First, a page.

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Lead Designer Masaki Kobayashi on the New Honda HR-V

Masaki Kobayashi is passionate about the new Honda HR-V. As the lead designer for the project he knows every line and curve, the feel of every material in its interior space and is proud of how it fuses pragmatism, precision and emotional design to create something unique. Here he provides an insight into how the HR-V was conceived and developed.

“We didn’t want to just create a downsized SUV,” explains Kobayashi. “Honda already has the CR-V, which combines the virtues of an SUV and a lighter, more nimble conventional car, so the HR-V needed to offer something different. The development team set a goal to create a new value or theme from the very start of the project.”

That new theme was to combine the elegance and fluidity of a coupé with the utility and strength of an SUV.


Honda HR-V (2015) design sketch

“Combining high eye-point and toughness — core values of an SUV — with a new level of emotion was the key,” Kobayashi says. “So we came up with an exterior concept encapsulated by ‘emotionality and toughness’ and an interior concept called ‘personal cockpit and expansiveness’. We wanted to fuse apparently conflicting values to create something fresh.”

This approach was tailored around a dynamic and demanding buyer profile. Kobayashi and his team targeted “active people who enjoy both their work and home life. These people have a high sense of the balance between fashion and practicality,” he says.

Achieving that balance in the HR-V was a challenge. “It was very difficult to create the desired interior space, ease of use and sheer capaciousness hand-in-hand with dynamic and emotional design,” Kobayashi notes. “However, the process is relatively simple: Package designers take charge of determining the space and layout of the vehicle and set hard points. From there the exterior and interior designers take over to bring the concept to life within those hard points.”

Honda HR-V (2015) interior design rendering

If the theory is simple, the intense period of melding a dynamic but versatile interior with an aerodynamically efficient, exciting and innately tough profile is hugely demanding.

“Of course it’s not so straightforward in reality!” Kobayashi says with a smile. “The designers and engineers discuss everything on a millimeter level… You might even call them arguments! But by having these open discussions the project can really take shape.”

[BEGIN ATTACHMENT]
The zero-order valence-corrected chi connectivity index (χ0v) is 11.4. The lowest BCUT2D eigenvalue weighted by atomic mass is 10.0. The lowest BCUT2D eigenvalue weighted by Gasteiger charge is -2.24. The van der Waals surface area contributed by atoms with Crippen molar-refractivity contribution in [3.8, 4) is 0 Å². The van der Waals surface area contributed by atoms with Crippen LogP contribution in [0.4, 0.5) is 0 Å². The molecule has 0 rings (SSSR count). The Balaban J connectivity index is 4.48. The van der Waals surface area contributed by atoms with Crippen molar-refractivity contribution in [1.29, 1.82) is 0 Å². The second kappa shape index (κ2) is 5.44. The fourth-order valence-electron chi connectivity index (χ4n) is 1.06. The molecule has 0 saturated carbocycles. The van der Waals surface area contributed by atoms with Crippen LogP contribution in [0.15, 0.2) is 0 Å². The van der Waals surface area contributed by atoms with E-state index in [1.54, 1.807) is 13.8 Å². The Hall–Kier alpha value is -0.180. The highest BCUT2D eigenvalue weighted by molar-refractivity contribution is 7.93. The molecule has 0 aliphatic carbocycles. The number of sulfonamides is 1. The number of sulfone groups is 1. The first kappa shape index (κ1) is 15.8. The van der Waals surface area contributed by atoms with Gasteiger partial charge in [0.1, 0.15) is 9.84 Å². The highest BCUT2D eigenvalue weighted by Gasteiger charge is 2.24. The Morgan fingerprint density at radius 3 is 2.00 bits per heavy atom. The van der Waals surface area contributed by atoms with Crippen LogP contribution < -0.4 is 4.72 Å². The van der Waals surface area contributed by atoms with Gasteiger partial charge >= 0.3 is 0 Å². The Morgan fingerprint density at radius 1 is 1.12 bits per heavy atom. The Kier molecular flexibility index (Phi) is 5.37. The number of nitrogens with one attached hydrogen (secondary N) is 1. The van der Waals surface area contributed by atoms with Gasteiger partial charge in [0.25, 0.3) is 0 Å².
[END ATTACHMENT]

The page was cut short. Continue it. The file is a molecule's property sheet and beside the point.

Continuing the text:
Once this conceptual phase is complete the job of modeling the HR-V began.

“We spent the longest time on this process,” says Kobayashi. “Designing, modeling and then repeating the verification using full-scale models to get a real sense of how the HR-V would look out on the road.

“This is where the design starts to come to life and we can experiment with shapes and forms that still let the interior space breathe but also create a tension and fluidity in the design.”

Honda HR-V (2015) interior design rendering

The cohesiveness of the HR-V design is a testament to that intense and highly detailed process and something of which Kobayashi is proud.

“Fusion of a cabin shape with good aerodynamics and a strong lower body became the basis of HR-V’s dynamic form,” he says, “And what’s satisfying is that we were able to create a product with no compromise in terms of size, function and design.”

This translates into an interior packed with functionality but also a sense of personal space and fun.

“The driving position is very much like a coupé and engenders a sense of agility and dynamism, yet because the architecture features a central fuel tank layout and elements like the ‘magic seats’ the HR-V offers masses of space for passengers and great flexibility. This combination gave the design team a great deal of satisfaction.”

Honda HR-V (2015) design sketch

“For the exterior, we are very pleased with its dynamic shape, the high quality of the surfaces and the intricate but seamless detailing,’” says Kobayashi. “I can say that when the whole team first saw the prototype vehicle together, we felt proud and special that we were able to realize our targets with this new car.

“I believe that the HR-V possesses the elegance to look attractive in any scene and yet a sense of toughness at the same time. And my determination to make it look like a real ‘driver’s car’ was achieved.”

The new HR-V is a product borne of the determination to offer something fresh and innovative but with the real lives of real people and families at its core.

“Honda is a place where we use our will to create new values without being bound by the past,” explains Kobayashi. “That is our driving force. From a creator’s perspective, it is an interesting and stimulating environment. That sense of moving forward and also listening to the users who live with our products around the world is very exciting.”

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Founded in 2012, Form Trends tirelessly covers the automotive design industry in all corners of the globe to bring you exclusive content about cars, design, and the people behind the products.

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